the Prince of Wales feels any personal interest in his cousin is of
little moment. Parliament takes no cognizance of whether they love each
other or not. The Prince of Wales, as future King of England, will
contract any matrimonial alliance that is suggested to him as necessary
to the national welfare. An alliance with the dynasty of the rising
young kingdom of Prussia seems, under the present political
constellation, to be the most favorable.

PRINCE.

And this holds out some hope for me?

HOTHAM.

There lies no hope in this unfortunate mission of mine, but in one of
its clauses which states that the marriage, if all else be favorable,
may be concluded only on this condition [_looking about cautiously_]:
that certain English manufacturers shut out by Prussia be readmitted
into the country [_softly_] on acceptable terms.

PRINCE.

And into this--this mercantile scheming you would mingle a question of
love--an affair of the heart?

HOTHAM.

I am here to speak for the hearts of our merchants, hearts that beat
warmly for the throne, but still more warmly for their balance-sheets.
If our factories have nothing to hope for, then, Prince [_takes his
hands_], my protector, my patron, then I am all yours. And you shall see
that I have other talents besides those of diplomacy.

PRINCE.

Talents to awaken a hope on which the bitterest disappointment must
follow.

HOTHAM.

Wait, Prince, wait and trust--

PRINCE.

To the counting-room?

HOTHAM.

Why not? And when, in case the King will not agree to the new treaties,
I have devoted myself entirely to your cause, when you under stand that
my heart beats high in gratitude to a Prince whom I met by mere chance
and who has been my benefactor--when you have finally won the heart and
hand of the Princess, then all I shall ask of Your Highness, as a German
sovereign at the Diet of Regensburg, in Germany's very heart, is merely
your assistance in obtaining from the German Empire some little
concession for our harmless, innocent--manufactures.

KAMKE (_opens the door to the right_).

HOTHAM.

Everything else later. For the present--trust me. Over there are the
Queen's apartments. Farewell. [_He goes out_.]

SCENE VIII

PRINCE (_alone_).

Land! Land in sight! Something, surely, can be done now! With Hotham at
my right hand, I need only some female reinforcement at my left. The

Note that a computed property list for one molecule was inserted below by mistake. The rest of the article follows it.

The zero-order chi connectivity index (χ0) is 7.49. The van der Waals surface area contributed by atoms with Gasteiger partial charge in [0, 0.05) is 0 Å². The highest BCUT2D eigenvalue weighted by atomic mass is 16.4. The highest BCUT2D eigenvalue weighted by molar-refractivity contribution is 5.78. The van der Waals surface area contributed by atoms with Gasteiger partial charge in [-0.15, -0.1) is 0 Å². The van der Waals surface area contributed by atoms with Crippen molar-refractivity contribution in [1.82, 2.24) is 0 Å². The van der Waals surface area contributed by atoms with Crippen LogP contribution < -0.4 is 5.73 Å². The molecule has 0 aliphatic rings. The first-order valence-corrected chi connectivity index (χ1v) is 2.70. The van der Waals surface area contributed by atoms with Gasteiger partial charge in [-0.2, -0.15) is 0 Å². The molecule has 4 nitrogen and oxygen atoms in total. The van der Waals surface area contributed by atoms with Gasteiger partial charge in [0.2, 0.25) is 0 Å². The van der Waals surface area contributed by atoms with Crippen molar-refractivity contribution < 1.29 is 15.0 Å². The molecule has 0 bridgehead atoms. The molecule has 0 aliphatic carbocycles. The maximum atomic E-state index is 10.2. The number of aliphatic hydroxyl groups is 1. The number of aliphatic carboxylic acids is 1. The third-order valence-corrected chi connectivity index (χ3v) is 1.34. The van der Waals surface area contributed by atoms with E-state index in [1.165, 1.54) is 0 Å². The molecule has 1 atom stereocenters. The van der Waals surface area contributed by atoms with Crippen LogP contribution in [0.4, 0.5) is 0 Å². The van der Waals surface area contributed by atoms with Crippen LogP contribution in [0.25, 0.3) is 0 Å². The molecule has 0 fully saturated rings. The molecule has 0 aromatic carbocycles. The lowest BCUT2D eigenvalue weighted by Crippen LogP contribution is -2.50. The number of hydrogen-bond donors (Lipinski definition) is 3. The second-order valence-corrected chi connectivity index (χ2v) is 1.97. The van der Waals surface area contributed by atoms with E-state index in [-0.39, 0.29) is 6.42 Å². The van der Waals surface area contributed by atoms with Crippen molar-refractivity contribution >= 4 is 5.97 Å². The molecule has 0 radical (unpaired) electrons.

moment seems favorable. I will try to draw little Sonnsfeld, the
Princess' lady-in-waiting, into the plot. She is waiting in the
anteroom. I'll knock. [_He goes softly to the_ PRINCESS' _door and
knocks_]. I hear a sound. [_He knocks again_.] The rustle of a gown--it
is she. [_He draws back a step and turns_.] First one must take these
little outposts and then--to the main battle.

[WILHELMINE _comes in_.]

PRINCE (_startled_).

Ah, it is you--yourself!

WILHELMINE.

Oh, then it was you, Prince? I have reason to be very angry with you.

PRINCE.

With me, Your Highness? Why with me?

WILHELMINE.

As if you did not know the insult you have offered me.

PRINCE.

Princess, would you drive me mad? I offer _you_ an insult?

WILHELMINE.

Have you not heard what sort of a person this learned Laharpe of yours
really is?

PRINCE.

Princess, Laharpe is one of the most intelligent of men and possessed of
a pretty wit. One might search long among your scholars here in Berlin
before finding his equal in cultivation.

WILHELMINE.

He is a wigmaker from Orleans!

PRINCE.

But I assure you, Princess, he is not a wigmaker. It is true Laharpe
does understand the splitting of hairs, but only in scientific
controversy; it is true he does use paint and powder, in that he paints
his thoughts in words of elegance, and lays on them the powder of
ingenious sophistry--an art that is better understood in France than
here. It is unfortunate enough, Your Highness, that your royal father's
kingdom should be in such bad repute that foreigners of wit, poetry, and
cultivation can be admitted only when they come bearing the passport of
wigmakers.

WILHELMINE.

But our plan has come to naught; Laharpe has been banished.

PRINCE.

A weak reflection of his brilliancy has remained, Princess. Do not think
me quite unworthy of taking his place. Grant me the blessed
consciousness of having aided you to escape a situation which passes all